The Seventh Circuit Court of Appeals has joined the Third, Eighth, Ninth and DC Circuits in adopting an objective reasonableness scienter standard under the federal False Claims Act.
In U.S. ex rel. Schutte v. SuperValu Inc., decided August 12, 2021, the Seventh Circuit, over a vigorous dissent, adopted the objective reasonableness standard from Safeco Insurance Company of America v. Burr, 551 U.S. 47 (2007). Under that standard, the Seventh Circuit held that a defendant does not knowingly submit a false claim “if (a) it has an objectively reasonable reading of the statute or regulation and (b) there was no authoritative guidance warning against its erroneous view.”
Schutte: an objective reasonableness standard for “knowingly” submitting a false claim
In Schutte, the plaintiff-relator alleged that SuperValu knowingly filed false reports of its pharmacies’ “usual and customary” (U&C) drug prices when it sought reimbursement from Medicare and Medicaid. SuperValu used its retail prices as its U&C prices rather than the lower, price-matched amounts that it charged qualifying customers under its discount program. In U.S. ex rel. Garbe v. Kmart Corp., 824 F.3d 632 (7th Cir. 2016), a decision that post-dated SuperValu’s program, the Seventh Circuit held that this type of discount program set the U&C price.
The FCA imposes liability on any person who “knowingly presents, or causes to be presented, a false or fraudulent claim for payment or approval.” 31 U.S.C. § 3729(a)(1)(A). A qui tam relator thus must prove, among other things, falsity and scienter. Although the Garbe decision established falsity, the Seventh Circuit affirmed that the relator in Schutte failed to establish scienter under the Safeco standard. The FCA defines knowingly to “mean that a person, with respect to information (i) has actual knowledge of the information; (ii) acts in deliberate ignorance of the truth or falsity of the information; or (iii) acts in reckless disregard of the truth or falsity of the information.” 31 U.S.C. § 3729(b)(1)(A). The Seventh Circuit held that the failure to meet the Safeco standard precluded liability.
In Safeco, the Supreme Court interpreted a similar scienter requirement in the Fair Credit Reporting Act that requires the plaintiff to show that the defendants acted “willfully.” The Supreme Court held that a defendant who acted under an incorrect interpretation of the relevant statute or regulation does not act with “reckless disregard” if (1) the interpretation was objectively reasonable and (2) no authoritative guidance cautioned defendants against it. The defendant’s subjective intent is irrelevant. Further, the failure to meet this standard would also preclude a finding of a knowing violation. The Seventh Circuit adopted this interpretation for the FCA.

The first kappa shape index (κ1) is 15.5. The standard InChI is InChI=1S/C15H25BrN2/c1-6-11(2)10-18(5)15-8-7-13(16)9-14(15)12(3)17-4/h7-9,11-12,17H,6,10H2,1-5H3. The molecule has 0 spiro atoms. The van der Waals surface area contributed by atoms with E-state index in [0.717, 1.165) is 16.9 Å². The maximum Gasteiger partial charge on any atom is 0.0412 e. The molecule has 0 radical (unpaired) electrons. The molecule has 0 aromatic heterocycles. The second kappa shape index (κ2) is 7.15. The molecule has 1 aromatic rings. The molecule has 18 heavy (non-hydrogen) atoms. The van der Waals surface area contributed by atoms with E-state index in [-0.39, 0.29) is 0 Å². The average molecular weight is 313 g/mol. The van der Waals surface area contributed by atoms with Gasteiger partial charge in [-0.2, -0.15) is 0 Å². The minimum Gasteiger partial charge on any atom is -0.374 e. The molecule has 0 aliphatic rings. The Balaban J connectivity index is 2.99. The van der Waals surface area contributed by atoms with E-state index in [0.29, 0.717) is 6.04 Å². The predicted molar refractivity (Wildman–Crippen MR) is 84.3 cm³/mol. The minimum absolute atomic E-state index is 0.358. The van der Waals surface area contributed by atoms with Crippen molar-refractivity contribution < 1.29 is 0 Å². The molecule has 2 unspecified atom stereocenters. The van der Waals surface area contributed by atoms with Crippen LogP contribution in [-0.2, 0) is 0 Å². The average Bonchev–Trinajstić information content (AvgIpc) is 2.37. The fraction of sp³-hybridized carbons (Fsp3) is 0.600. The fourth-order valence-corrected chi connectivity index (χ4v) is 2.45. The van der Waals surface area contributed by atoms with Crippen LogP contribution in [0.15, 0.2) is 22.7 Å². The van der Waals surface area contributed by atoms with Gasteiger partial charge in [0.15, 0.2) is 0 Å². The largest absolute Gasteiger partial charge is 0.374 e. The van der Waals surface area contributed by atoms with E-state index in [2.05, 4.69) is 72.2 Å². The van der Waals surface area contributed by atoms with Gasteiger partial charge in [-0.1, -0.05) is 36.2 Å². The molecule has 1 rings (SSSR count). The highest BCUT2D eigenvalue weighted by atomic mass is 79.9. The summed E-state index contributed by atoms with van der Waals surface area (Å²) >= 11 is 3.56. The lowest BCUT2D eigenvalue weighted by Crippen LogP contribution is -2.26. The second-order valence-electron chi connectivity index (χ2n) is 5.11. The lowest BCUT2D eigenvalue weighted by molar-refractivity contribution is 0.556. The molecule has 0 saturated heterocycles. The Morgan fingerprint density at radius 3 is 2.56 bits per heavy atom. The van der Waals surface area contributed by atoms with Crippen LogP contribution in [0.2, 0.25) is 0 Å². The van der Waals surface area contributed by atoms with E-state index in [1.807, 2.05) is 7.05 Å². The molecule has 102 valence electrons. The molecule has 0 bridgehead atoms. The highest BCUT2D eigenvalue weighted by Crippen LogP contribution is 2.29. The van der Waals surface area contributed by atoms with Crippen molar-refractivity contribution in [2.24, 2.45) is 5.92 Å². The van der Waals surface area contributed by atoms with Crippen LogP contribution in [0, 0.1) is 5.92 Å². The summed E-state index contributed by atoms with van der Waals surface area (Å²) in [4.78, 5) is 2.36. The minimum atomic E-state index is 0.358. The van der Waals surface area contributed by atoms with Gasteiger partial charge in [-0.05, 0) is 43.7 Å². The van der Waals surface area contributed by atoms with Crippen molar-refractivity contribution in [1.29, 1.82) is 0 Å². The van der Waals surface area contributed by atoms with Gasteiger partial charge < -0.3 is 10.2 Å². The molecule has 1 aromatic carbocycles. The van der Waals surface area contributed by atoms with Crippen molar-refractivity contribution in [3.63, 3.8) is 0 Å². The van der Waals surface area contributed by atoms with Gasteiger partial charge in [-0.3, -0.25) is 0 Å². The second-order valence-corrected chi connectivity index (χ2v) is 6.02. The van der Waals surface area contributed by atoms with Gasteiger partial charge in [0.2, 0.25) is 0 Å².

Applying the objective reasonableness standard
For the first prong, the Seventh Circuit held that a defendant must have a “permissible interpretation of the relevant provision.” If the “plain language of the statute or regulation precludes the erroneous interpretation,” the defendant cannot meet this burden. But the mere fact that later decisions reject this interpretation does not make that interpretation unreasonable, nor does the subjective suspicion or belief that the interpretation is wrong establish liability.
For the second prong, the court asks whether authoritative guidance warned the defendant away from its proffered interpretation. The Seventh Circuit held that, at minimum, this means “either circuit court precedent or guidance from the relevant agency.” Further, the authoritative guidance must have “a high level of speciﬁcity to control an issue.” To be sure, a defendant cannot “turn a blind eye to guidance indicating that their practices are likely wrong.” Nor can a defendant allow “executive decisionmakers . . . to remain ignorant of the company’s claims processes and internal policies.” But, where there is no contrary, authoritative guidance (and the interpretation was objectively reasonable under the first prong), a defendant cannot knowingly submit a false claim.
The Seventh Circuit’s decision in Schutte reaffirms the need to stay abreast of “circuit court precedent or guidance from the relevant agency” that could warn against an erroneous view of statutes or regulations and create potential FCA liability. Because ignorance of such guidance seems to be no defense, any company in a highly regulated industry such as healthcare, financial services or government contracting is encouraged to monitor both case law and regulatory guidance.
Further, although all five circuit courts that have considered the issue have reached similar decisions, this may not be the last word. Schutte is the first decision with an extended discussion of these issues and the first to draw a dissent. The dissent makes a powerful policy argument that post hoc rationalizations should not be able to overcome subjective bad faith in fraud cases.
This case also serves as a further reminder to investigate not only the facts of internal complaints, but also the legal and regulatory context of such complaints. Employers must investigate both whether the claims are legally or factually false and whether there is any authoritative guidance from the circuit courts or relevant regulators that could go against an otherwise reasonable interpretation of a statute or regulation. Simply trusting the text of the statute or regulation is not enough. If such adverse guidance exists, these claims can subject the company to substantial civil fines and penalties in civil qui tam lawsuits as well as criminal prosecution. Prudent companies will work with experienced FCA and regulatory counsel to investigate any allegations that they may be submitting false claims for reimbursement from any government entity.
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